Legislature(2001 - 2002)
04/10/2002 01:35 PM CRA
* first hearing in first committee of referral
= bill was previously heard/scheduled
= bill was previously heard/scheduled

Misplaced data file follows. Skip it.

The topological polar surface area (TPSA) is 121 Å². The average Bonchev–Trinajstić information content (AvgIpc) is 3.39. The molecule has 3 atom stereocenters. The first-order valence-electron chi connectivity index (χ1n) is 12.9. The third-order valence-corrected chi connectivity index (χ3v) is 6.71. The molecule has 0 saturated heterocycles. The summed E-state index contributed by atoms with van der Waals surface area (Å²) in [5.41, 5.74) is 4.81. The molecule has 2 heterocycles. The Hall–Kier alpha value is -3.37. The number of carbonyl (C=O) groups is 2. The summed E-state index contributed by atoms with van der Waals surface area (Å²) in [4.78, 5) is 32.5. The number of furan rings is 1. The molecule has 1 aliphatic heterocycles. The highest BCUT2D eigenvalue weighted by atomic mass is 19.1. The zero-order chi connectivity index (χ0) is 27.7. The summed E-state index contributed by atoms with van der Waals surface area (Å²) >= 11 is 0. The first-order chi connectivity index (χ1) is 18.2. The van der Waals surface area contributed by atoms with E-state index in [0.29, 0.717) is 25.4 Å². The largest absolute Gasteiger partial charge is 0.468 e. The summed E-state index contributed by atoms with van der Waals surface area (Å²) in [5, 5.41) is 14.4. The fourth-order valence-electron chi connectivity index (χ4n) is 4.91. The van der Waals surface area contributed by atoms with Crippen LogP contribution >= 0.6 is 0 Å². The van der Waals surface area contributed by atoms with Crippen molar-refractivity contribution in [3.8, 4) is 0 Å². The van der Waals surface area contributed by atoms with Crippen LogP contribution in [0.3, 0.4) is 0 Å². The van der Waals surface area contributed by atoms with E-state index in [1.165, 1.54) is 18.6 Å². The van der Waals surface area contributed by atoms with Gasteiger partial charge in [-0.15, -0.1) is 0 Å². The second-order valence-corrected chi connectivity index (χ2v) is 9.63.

ALASKA STATE LEGISLATURE SENATE COMMUNITY & REGIONAL AFFAIRS COMMITTEE April 10, 2002 1:35 pm MEMBERS PRESENT Senator John Torgerson, Chair Senator Alan Austerman Senator Randy Phillips MEMBERS ABSENT Senator Georgianna Lincoln Senator Pete Kelly COMMITTEE CALENDAR SPONSOR SUBSTITUTE FOR HOUSE BILL NO. 289 am "An Act relating to the effective date of a municipal manager plan that has been adopted and to the effective date of the repeal of a municipal manager plan, and relating to a special election for mayor when municipal manager plans are adopted or repealed." MOVED SSHB 289 am OUT OF COMMITTEE CS FOR HOUSE BILL NO. 296(CRA) "An Act relating to mergers and consolidations of municipalities." HEARD AND HELD PREVIOUS COMMITTEE ACTION HB 289 - No previous action to record. HB 296 - No previous action to record. WITNESS REGISTER Representative Gary Stevens Alaska State Capitol, Room 428 Juneau, AK 99801-1182 POSITION STATEMENT: Sponsor of HB 289 Representative Jim Whittaker Alaska State Capitol, Room 411 Juneau, AK 99801-1182 POSITION STATEMENT: Sponsor of HB 296 Tamara Cook. Director Legislative Legal and Research Services Legislative Affairs Agency Alaska State Capitol Juneau, AK 99801-1182 POSITION STATEMENT: Testified on HB 296 Mayor Dave Black P.O. Box 1049 Haines, AK 99827 POSITION STATEMENT: Testified on HB 296 Peter Goll P.O. Box 261 Haines, AK 99827 POSITION STATEMENT: Testified on HB 296 Carolyn Weishahn P.O. Box 60 Haines, AK 99827 POSITION STATEMENT: Testified on HB 296 Tim June P.O. Box 672 Haines, AK 99827 POSITION STATEMENT: Testified on HB 296 Ron Weishahm P.O. Box 261 Haines, AK 99827 POSITION STATEMENT: Testified on HB 296 ACTION NARRATIVE TAPE 02-8, SIDE A CHAIRMAN JOHN TORGERSON called the Senate Community & Regional Affairs Committee meeting to order at 1:35 pm. Present were Senators Austerman, Phillips and Chairman Torgerson. He announced his intent to move HB 289 if it was the will of the committee and to hear testimony on HB 296. HB 289-MUNICIPAL MANAGER PLAN REPRESENTATIVE GARY STEVENS, bill sponsor, described the legislation as a clean up of state regulations. It is to make it clear to the voter to what position they are electing someone and to make it clear to the candidates the position for which they are running. It can be confusing when there is an election to change the form of a municipal government at the same time that a mayor is being elected. Voters are not sure whether they are electing a strong mayor or a ceremonial mayor and the mayoral candidates wouldn't know to which type of position they might be elected. The bill adds a year in between the change of government so, if the people vote to change the form of government, the mayor would remain in that office under the old form for one year. CHAIRMAN TORGERSON asked whether municipalities could, through ordinance, decide on the effective date of the switch. REPRESENTATIVE STEVENS thought the community could do that. CHAIRMAN TORGERSON said it looked as though the bill wouldn't allow communities to do that. REPRESENTATIVE STEVENS said that wasn't the option that was offered to the public in elections he was involved in. CHAIRMAN TORGERSON said he hadn't seen it offered either it was just a question. SENATOR PHILLIPS asked for the genesis of the bill. REPRESENTATIVE STEVENS said in Kodiak they were in the process of changing their form of government from a ceremonial mayor to strong mayor and voting for the mayor at the same time. It's an unfair position for the candidate because a strong mayor position is a full time job while the ceremonial mayor position is not. All mayoral candidates aren't necessarily looking for a full time job. There was no further testimony. SENATOR PHILLIPS made a motion to move SSHB 289 am and attached fiscal note from committee with individual recommendations. There being no objection, it was so ordered. HB 296-MUNICIPAL MERGER AND CONSOLIDATION CHAIRMAN TORGERSON announced there was a proposed amendment that some people wanted to address. He didn't intend to pass the bill that day but wanted to start taking testimony. REPRESENTATIVE WHITTAKER, bill sponsor, explained HB 296 does two things. First, with reference to mergers, consolidations, and petitions to bring about a merger or consolidation, the bill requires a 365 day time period rather than an open ended time period when signatures can be collected on a petition. Second, a community's right to self-determination is defended in Section 2. It does that by requiring that majorities of each municipal unit associated with a consolidation or merger approve separately before a merger or consolidation may occur. Much to their surprise, after passing the bill through the House, they became aware that the language needed clarification thus the proposed amendment \F.2. CHAIRMAN TORGERSON asked for a motion to adopt the amendment. SENATOR AUSTERMAN made a motion to adopt amendment #1, version \F.2. CHAIRMAN TORGERSON said he objected for discussion purposes. He called Tamara Cook forward to discuss the amendment. TAMARA COOK, Director of Legislative Legal and Research Services, explained the amendment corrects what was originally intended but not achieved in the original draft. It might also add another aspect to the bill that she never comprehended. The real concern with respect to municipalities that consolidate or merge with a city that is within the municipal boundary is that the vote be approved separately by the city within the borough and by the borough population that is outside of the city. That was not achieved in the original bill. A merger or consolidation can include any number of entities. For example, a borough might have more than one city proposed to be merged with that borough included in a petition. Under amendment #1, the result would be that if any one of the cities disapproved the entire package then the package would fall. This would place a burden on the individuals that are putting together a merger petition to ascertain whether the individual cities support the merger. CHAIRMAN TORGERSON asked for verification that a merger consolidation would mean the entire sum; it wouldn't be a borough or city trying to take some land from the borough and not the entire borough. MS. COOK replied a merger occurs when two municipalities join and one gives up its identity and is taken over by the other. A consolidation occurs when two or more municipalities come together and both may change their identities and form yet a different municipality. For example, two second-class boroughs might consolidate and form one first-class borough. Another example would be a city that merges with a borough and ceases to be a city but becomes a part of the borough without changing the classification of the borough. CHAIRMAN TORGERSON asked what would happen if two cities want to merge but there is some borough land in between their boundaries so three governments involved. MS. COOK replied she didn't know how two cities could merge in that case without something being done with the borough land between them. If the borough wasn't merging with the cities rather it was retaining its own identity; it wouldn't properly be a municipality that was merging. You'd be faced with one or the other cities annexing that part of the borough land to make that merger work. CHAIRMAN TORGERSON said he was quite familiar with this because of the Homer annexation issue, but there are two ways to join municipalities. One would be through the petition process, the other would be a direct request to the Local Boundary Commission (LBC), and this legislation doesn't affect their power. MS. COOK agreed; this bill only amends the statutes that deal with local option mergers and consolidations. The local option mergers are authorized according to procedures established by the Legislature and they involve a local effort to achieve a boundary change. Those sorts of boundary changes don't go to the Legislature for ratification in the way that LBC initiated changes do. SENATOR AUSTERMAN used the Kodiak Island Borough as an example. It has six or seven communities within the borough and the City of Kodiak and the borough talked about consolidation at one time. If someone wanted to include the other six village communities and one or two of those villages decided they didn't want to be included, would this cause the entire process to fail? MS. COOK said yes, if proposed amendment #1 were adopted and enacted into law, any one city that voted against the merger would keep the merger from occurring at all. It would not preclude the sponsor of the merger effort from filing another petition that excludes the dissenting city. SENATOR AUSTERMAN asked if there would be a way of writing the amendment to allow the merger to go forward without the dissenting city rather than going through the entire process a second time and excluding the dissenting city. MS. COOK said it could be drafted that way. CHAIRMAN TORGERSON asked if it could be drafted both ways so the petitioner could choose the option. He suggested this because there could be a petition that included one city that was the "cash cow" of the area and everyone wanted to be a part of that city and voted favorably. There's potential for much discontent if the city with the highest assessed value voted no, but the merger went forward without them. For this reason, he would prefer that the merger would go forward at the option of the petitioner or that the willing parties could merge. MS. COOK replied that is a possibility. She said he keyed in on the policy problem associated with taking the approach suggested by Senator Austerman. If you set up a system where it is automatic that one municipality would not be included in a merger or consolidation you might set up a situation where a merger consolidation should not go forward if a critical party declined to participate. Certainly it could be drafted to be at the option of the petitioner but if you take the approach of proposed amendment #1, there is nothing that precludes another petition from occurring and leaving out the area that disapproved. There is also nothing that precludes a petitioner from filing a number of separate petitions if they are confronted with this possibility and the petitioner feels a merger would be workable in any number of configurations. She didn't know that the petitioner needed the flexibility, but it could be done. SENATOR PHILLIPS said there was a similar situation in the municipality of Anchorage regarding service area concepts. He asked whether there would be the possibility of having a "Hillside situation" in other parts of the state where one area of a community or area was using services of another's without paying for it. [Hillside residents were using city police services without paying for those services.] He asked whether the same set of circumstances would be applied here. REPRESENTATIVE WHITTAKER replied they did not intend that the bill be confused or viewed as being relative to service areas. SENATOR PHILLIPS then said the Homer annexation issue might be relevant. One area would enjoy benefits without paying for those benefits because they didn't want to be consolidated. REPRESENTATIVE WHITTAKER said it is not their intent to be obstructionists; it is their intent that each community has the right to determine its own path. CHAIRMAN TORGERSON didn't think this was similar to either Hillside or the Homer annexation. SENATOR PHILLIPS was "trying to formulate a situation in the state where one group of people that are outside the boundaries are taking the benefits of everyone else who are paying for it- roads and police service whatever-parks libraries, swimming pools." REPRESENTATIVE WHITTAKER said that is the gray area between annexation and consolidation and merging and it is not a perfect black and white situation. However, the situation he is referring to is probably more appropriately an annexation issue as opposed to separate municipal entities. CHAIRMAN TORGERSON added the issues in the areas of Haines, Ketchikan and Saxman and perhaps North Pole are more appropriate examples. He asked Ms. Cook what would happen if a city and a borough consolidated and there were other cities outside. MS. COOK replied the other cities could continue to function as cities. When you're dealing with a situation where the municipality takes the step to go to Home Rule then unification is appropriate. The merger and consolidation comes up more in situations where there are a variety of municipalities that are not prepared to take the step of going to a Home Rule situation. They don't want to adopt a charter. SENATOR AUSTERMAN said his preference is that the amendment allows the different options to take place whether everyone is in or out or whether two are in and one is out or five are in and one is out. He didn't want all or nothing, which would require that the process start over entirely if one area disapproved. CHAIRMAN TORGERSON asked whether the petition had to be approved by the LBC before it goes to a vote. MS. COOK thought it did need LBC approval first. CHAIRMAN TORGERSON said he agrees the petitioner should have an option of how many communities must approve, but care should be taken so that if a community between two other communities drops out, the petition becomes invalid. MS. COOK said the department and the LBC review a merger and consolidation petition like all other local action boundary changes. The LBC has to hold a hearing and make a finding that the petition is appropriate and the reconfigured municipality meets the standards for incorporation for that type of municipality. Furthermore, they must make a best interest finding. She also thought the LBC has the authority to make changes to a petition to accomplish those purposes if it so chooses. SENATOR AUSTERMAN asked whether the effective date would be 90 days after the Governor signed the bill. REPRESENTATIVE WHITTAKER said that is correct, but he is concerned with the Haines situation. The intention of the bill is to protect an area such as those outside the City of Haines. If they choose not to be part of a merger or consolidation they should have that right. If changing the effective date would give them that right, then it is incumbent upon the Legislature to give them that right. SENATOR AUSTERMAN said they have been going through the process for a long time and to change now isn't necessarily the correct thing to do either. CHAIRMAN TORGERSON asked Ms. Cook if changing the effective date is a technical change. MS. COOK replied the Senate could add an effective date to a bill and that is a technical change within the Uniform Rules. However, the House can decline to vote to pass the effective date and still enact the bill. It's viewed as a technical change when one house or the other adds an effective date because it doesn't prevent the defeat of that effective date separately by the second house. CHAIRMAN TORGERSON said the threshold for them is the two-thirds vote, not a simple majority. MS. COOK said a special effective date must be adopted by two- thirds vote of each house. CHAIRMAN TORGERSON asked Mayor Black to give a brief explanation of the Haines situation. MAYOR DAVE BLACK explained they have gone through the process twice. The first time they were at odds with the borough over some litigation between the city and some private parties and the borough didn't support the city in their original petition. The consolidation failed by just three votes. Since that time, they have reestablished a rapport between the borough and the city. Haines Borough is a third class borough and the City of Haines represents about 75 percent of the vote. The vote on the second consolidation petition has been a 27 month process and the vote should be scheduled soon. With the passage of this legislation, they find the potential to derail the intentions of both the City of Haines and the Borough Assembly of Haines. CHAIRMAN TORGERSON verified that the Mayor was not in favor of an immediate effective date. MAYOR BLACK replied it wouldn't affect them at all unless there was a date or moratorium that stopped the due process they have diligently followed for the last 27 months. CHAIRMAN TORGERSON asked whether he anticipated a special election. MAYOR BLACK replied they did anticipate a special election. CHAIRMAN TORGERSON asked Ms. Cook for confirmation that this legislation would take effect 90 days after the Governor signed the bill. MS. COOK confirmed it would be effective 90 days after the bill was signed or 90 days after enactment if the Governor elected not to sign it. MAYOR BLACK stated they would like to be specifically exempted if this legislation is enacted and it might apply to their current petition. CHAIRMAN TORGERSON announced a short at ease at 2:15 pm. CHAIRMAN TORGERSON gaveled the meeting back to order at 2:16 pm and called for teleconferenced testimony. PETER GOLL, representing himself, testified from Haines in support of HB 296. He was Chairman of the House Community and Regional Affairs Committee in 1985 and 1986 when the municipal code revision took place. At that time, they overlooked the local option of consolidation. This bill and issue is limited to local option as far as the utilization of municipal services by people not living in a municipality. When that issue becomes sever, it is an opportunity for annexation and legislative oversight. However, with a local option such as in Haines, there is no opportunity for legislative oversight and they depend on the will of the people to determine how their government will be structured. He supports the legislative as a correction of an oversight that should have been addressed in 1985 or before. The legislation with proposed amendment #1 is vital because without it citizens could find themselves moved into a municipal structure without their consent and without the opportunity of legislative oversight as exists with an annexation. In this case, the municipality has 75 percent voting margin over a group of other individuals in the non-city part of the Haines Borough. That 25 percent has the right to be heard independently. The issue of representation is key here. He thought the effective date is important and is necessary if the intent of the bill is to cover everything that goes forward from passage. Otherwise, the bill will pass and the intent will not be implemented. CAROLYN WEISHAHM, resident outside the City of Haines, testified that the Borough Assembly has vacillated on the present petition to consolidate. A year ago they voted to oppose the petition and although they are now supporting the petition, the support is not unanimous. She urged passage of the bill with proposed amendment #1 and with an effective that would include the upcoming consolidation. Consolidation as it currently exists doesn't encourage meaningful dialog for all residents whose lives would be greatly affected by the consolidation. SIDE B 2:25 pm TIM JUNE testified via teleconference and voiced his support for HB 296 and the proposed amendment #1. The city population was about 1,250 three years ago when the city annexed about 600 people. In that annexed area there were about 80 percent that were opposed to the annexation, but they are now part of the city. There are now about 1800 people in the city and 600 outside. The two borough assembly members that voted against the consolidation are representatives from the outside area and they would lose that representation if the consolidation moves forward because there would be no districting. RON WEISHAHM, representing himself, testified from Haines in support of HB 296 amended to reflect its original intent and revised so a consolidation must pass both in the city and outside the city. In consideration of Haines, the law should be enacted when signing by the Governor. There is good reason why no consolidation effort in the state has ever passed, but passage of this legislation could change that. "If consolidation is not brought up to standard by amending HB 296 then I ask for your best effort to abolish consolidation as a method of joining communities." SENATOR PHILLIPS asked the sponsor whether his intent was to change policy or to take care of the situation in Haines. REPRESENTATIVE WHITTAKER replied he had not been aware of the situation in Haines initially. CHAIRMAN TORGERSON said the LBC brought up several points in their letter and he asked Ms. Cook to read the questions and respond to them. MS. COOK responded to the following points: · The change would disenfranchise borough voters who are also residents of the city proposed for consolidation from voting in a borough election. Response: She had no particular reaction to that statement. For example, the residents of the City of Haines are also residents of the Borough of Haines and they would not be permitted to vote with respect to their status as borough residents. · The proposed amendment repudiates the principle of "one person, one vote" and the principle of majority rule. Response: She thought that too was philosophical and dependant upon your point of view. Certainly everyone involved gets to vote, it's just that this requires that approval occur in smaller categories than in existing law. In that sense, it could perhaps be argued that it dilutes the one person, one vote principle. · The proposed amendment may contravene the provisions of the federal Voting Rights Act. Response: Her understanding of the act is that it is intended to prevent discrimination based on race so she wasn't sure how that would play out in this type of election unless they are suggesting that an urban area consists more predominantly of one racial group than the rural part of the borough. That point was too attenuated for a reaction. CHAIRMAN TORGERSON said the last point wasn't really a question and not appropriate to ask her to answer. It stated, "Application of the change on an expedited basis to a pending election would be unfair." He asked Ms. Cook to draft the amendment for Senator Austerman that gives the petitioner the option of accepting all or nothing in the petition as discussed earlier. He said it was his intent to hold the bill and bring it back for final action the following week. SENATOR PHILLIPS asked whether he wanted to decide the effective date at that time as well. CHAIRMAN TORGERSON wasn't sure he wanted to see an effective date but he would follow Senator Austerman's lead on that point. SENATOR PHILLIPS thought since it was unrelated to the situation in Haines, and since they were trying to establish public policy in the future, January 1, 2003 would set new rules for anybody in the future. CHAIRMAN TORGERSON said you would simply say it doesn't affect any petitions that are pending. SENATOR AUSTERMAN thought that should be included in an amendment. CHAIRMAN TORGERSON asked Ms. Cook to draft two amendments, one for himself and one for Senator Austerman. Proposed amendment #1 was left on the table and HB 296 was held in committee. ADJOURNMENT There being no further business before the committee, the Community and Regional Affairs Committee meeting was adjourned at 2:37 pm.